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TallDrinkOfWater

New Generation Gins

370 posts in this topic

"The Botanist" has landed!!

I ordered it direct from the Bruichladdich site (link here) and it arrived on Friday.

First impressions in a G&T using Qtonic are that it has a very complex and floral flavour, which is unlike anything I've tried before and very pleasant.

Going to try it in a martini tonight to check out what it's like.

Unlike many gins, this one does not hit you around the head with juniper. If you're after a complex floral and (sweet) herb flavoured drop, it's definitely worth a try.

I've not yet gotten my hands on a bottle of The Botanist from their second batch but did write about their first batch when I got some back in January.


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Ok, so preface this with the fact that I drink gin entirely in mixed drinks -- with tonic, club soda, etc. No martinis. And I'm certainly not a gin expert, and probably can't accurately describe what I love about it... But I have been totally converted from being primarily a Tanqueray drinker (which I preferred to Bombay and substantially preferred to Hendricks) to Citadelle. And several friends who are much more dedicated drinkers than I were also wowed by it. Here's their website with more information...

http://www.citadellegin.com/#/en/spiritueux/gin/citadelle

Has anyone else tried it?

I quite enjoy Citadelle and if you like their gin you should consider the Citadelle Reserve if you can find it. I have a couple of bottles of the 2010 including bottle #2 from the last cask, #29, and it is quite delightful. Not a lot of it around so something to look for. More expensive than the regular Citadelle but surprisingly not that much more (around $28-30 in Atlanta if I recall correctly) and I thought it well worth it. Made by the Cognac Ferrand group and I suppose that is partly what led them to putting a little oak on it. As I understand it the Reserve is a similar but not identical formulation to the standard gin.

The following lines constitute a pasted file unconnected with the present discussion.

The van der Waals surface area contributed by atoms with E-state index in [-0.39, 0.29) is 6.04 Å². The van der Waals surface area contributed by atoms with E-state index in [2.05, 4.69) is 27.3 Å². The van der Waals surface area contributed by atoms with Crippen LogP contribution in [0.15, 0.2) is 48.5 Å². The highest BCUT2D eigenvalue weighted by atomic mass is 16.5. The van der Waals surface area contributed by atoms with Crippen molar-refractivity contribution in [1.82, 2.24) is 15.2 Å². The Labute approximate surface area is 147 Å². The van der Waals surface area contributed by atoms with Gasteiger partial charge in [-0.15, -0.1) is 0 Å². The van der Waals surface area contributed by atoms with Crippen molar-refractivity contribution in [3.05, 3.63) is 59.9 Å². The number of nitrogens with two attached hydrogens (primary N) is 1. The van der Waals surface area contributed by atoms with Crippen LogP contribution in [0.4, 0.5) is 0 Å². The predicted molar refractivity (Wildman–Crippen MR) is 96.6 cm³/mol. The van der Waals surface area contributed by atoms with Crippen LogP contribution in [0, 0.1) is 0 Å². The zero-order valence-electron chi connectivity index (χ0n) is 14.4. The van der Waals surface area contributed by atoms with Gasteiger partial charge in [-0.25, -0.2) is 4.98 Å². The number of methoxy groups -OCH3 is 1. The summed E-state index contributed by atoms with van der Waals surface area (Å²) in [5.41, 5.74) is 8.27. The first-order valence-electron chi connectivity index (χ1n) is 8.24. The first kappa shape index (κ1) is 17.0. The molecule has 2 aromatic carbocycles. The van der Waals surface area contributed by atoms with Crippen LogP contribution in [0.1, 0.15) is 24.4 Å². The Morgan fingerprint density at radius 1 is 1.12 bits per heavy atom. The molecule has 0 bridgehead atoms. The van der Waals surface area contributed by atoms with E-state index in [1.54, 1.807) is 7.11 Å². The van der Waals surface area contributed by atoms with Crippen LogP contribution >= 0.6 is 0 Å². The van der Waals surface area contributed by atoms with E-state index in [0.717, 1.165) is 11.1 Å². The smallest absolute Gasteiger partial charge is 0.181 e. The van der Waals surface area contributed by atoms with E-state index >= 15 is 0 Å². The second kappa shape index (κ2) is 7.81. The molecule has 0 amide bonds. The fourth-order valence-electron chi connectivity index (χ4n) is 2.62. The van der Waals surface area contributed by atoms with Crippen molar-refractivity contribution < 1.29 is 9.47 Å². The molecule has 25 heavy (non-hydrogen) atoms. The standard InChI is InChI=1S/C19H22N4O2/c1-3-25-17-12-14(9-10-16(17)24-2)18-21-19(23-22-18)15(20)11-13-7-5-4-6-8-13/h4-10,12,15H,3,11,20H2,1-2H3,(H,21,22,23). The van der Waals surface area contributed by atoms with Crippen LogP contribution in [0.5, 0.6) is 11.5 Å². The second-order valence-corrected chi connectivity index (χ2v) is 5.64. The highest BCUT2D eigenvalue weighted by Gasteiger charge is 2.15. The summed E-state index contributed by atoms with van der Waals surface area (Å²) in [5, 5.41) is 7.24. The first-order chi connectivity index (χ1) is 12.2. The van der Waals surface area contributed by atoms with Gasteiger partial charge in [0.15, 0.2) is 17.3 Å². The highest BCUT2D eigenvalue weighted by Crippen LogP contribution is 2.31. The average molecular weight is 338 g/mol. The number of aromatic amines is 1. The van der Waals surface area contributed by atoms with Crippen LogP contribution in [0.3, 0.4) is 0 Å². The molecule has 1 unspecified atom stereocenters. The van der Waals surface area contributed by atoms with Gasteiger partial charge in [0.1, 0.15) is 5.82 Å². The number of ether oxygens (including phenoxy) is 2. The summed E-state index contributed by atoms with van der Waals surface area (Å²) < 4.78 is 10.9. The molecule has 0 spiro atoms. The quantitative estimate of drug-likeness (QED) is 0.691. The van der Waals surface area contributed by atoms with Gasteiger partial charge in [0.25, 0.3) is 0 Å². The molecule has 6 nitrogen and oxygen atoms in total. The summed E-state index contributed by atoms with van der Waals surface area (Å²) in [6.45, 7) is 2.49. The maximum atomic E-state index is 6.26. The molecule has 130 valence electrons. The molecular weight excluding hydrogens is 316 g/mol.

If you pick up a starving dog and make him prosperous, he will not bite you. This is the principal difference between a dog and a man. ~Mark Twain

Some people are like a Slinky. They are not really good for anything, but you still can't help but smile when you shove them down the stairs...

~tanstaafl2

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Yeah, over here there is a good deal of small-scale distilling going on. That is a very good thing in the long run; I don't think anyone would argue with that. But "small scale" is not automatically synonymous with "craft," just as "large-scale" is not antonymous (why do we never use that word?) to it. I think that's the gist of what Sam and I are saying (oh, and thanks, Sam!). We're far from the only ones--the whiskey writer Chuck Cowdery, for example, has been on about this for some time.

Some of the small-scale producers are making traditional-style London gins, with purchased GNS and the usual botanicals. Their gins taste "normal" and work just fine in the classic gin cocktails. If their prices are within a few bucks of the Tanquerays, Plymouths and Beefeaters of this world, then I don't particularly mind spending a little bit extra to encourage a small local business, but I'm also not going to trumpet the stuff as the greatest thing since juniper met ethanol. If their prices are appreciably higher than that, then I'll pass.

Others still use purchased GNS, but come up with their own, often hasty and random-seeming (although definitely not juniper driven), botanical formulae, wrap the mantle of art around themselves--"we're redefining the category of gin," etc. etc.--and charge people through the nose for the privilege of trying their "hand-crafted" formula. I'm tired of these. I participate in a lot of blind tastings, and they rarely fare well in them.

Yet others actually are hand-crafting their gins: long-time, experienced distillers who are making all or at least a significant part of their base spirit from mash, coming up with either painstakingly-researched historical formulae that enable us to wake up old recipes or patiently developed new formulae that are balanced, clean and delightful. I don't think anybody's arguing against them. Unfortunately, they're in the minority. My hope is that as some of the enterpreneurs and career-changers who populate the first two categories gain experience they're going to step up their games; come out with better or more interesting products. We'll see.

So, umm, I don't suppose, umm, someone, won't mention any names of course, who has a long and noteworthy history of experience in the "spirits world" and perhaps even no ax to grind or hidden association to promote might be willing to suggest a long-time experienced distiller or three who are making new formulae that are balanced, clean and delightful? Could be for gin/botanical spirit/whatever we want to call it today in keeping with this thread or could be on other enchanting new spirits for that matter.

I don't generally have a chance to sit down and experience samplings of a variety of distillers where I can determine for myself what might be well worth a little extra added expense in support of innovative distillers, whether they be large or small, without first spending that $35-$40 or more to buy each bottle myself and find out the hard way. I would like to support said long-time experienced distillers when I can but would welcome help in avoiding those no doubt equally hard working but perhaps slightly less innovative distillers out there. Buying a variety of bottles each time gets a bit spendy when sometimes it works out and sometimes it doesn't. Would like to improve my odds of having it work out!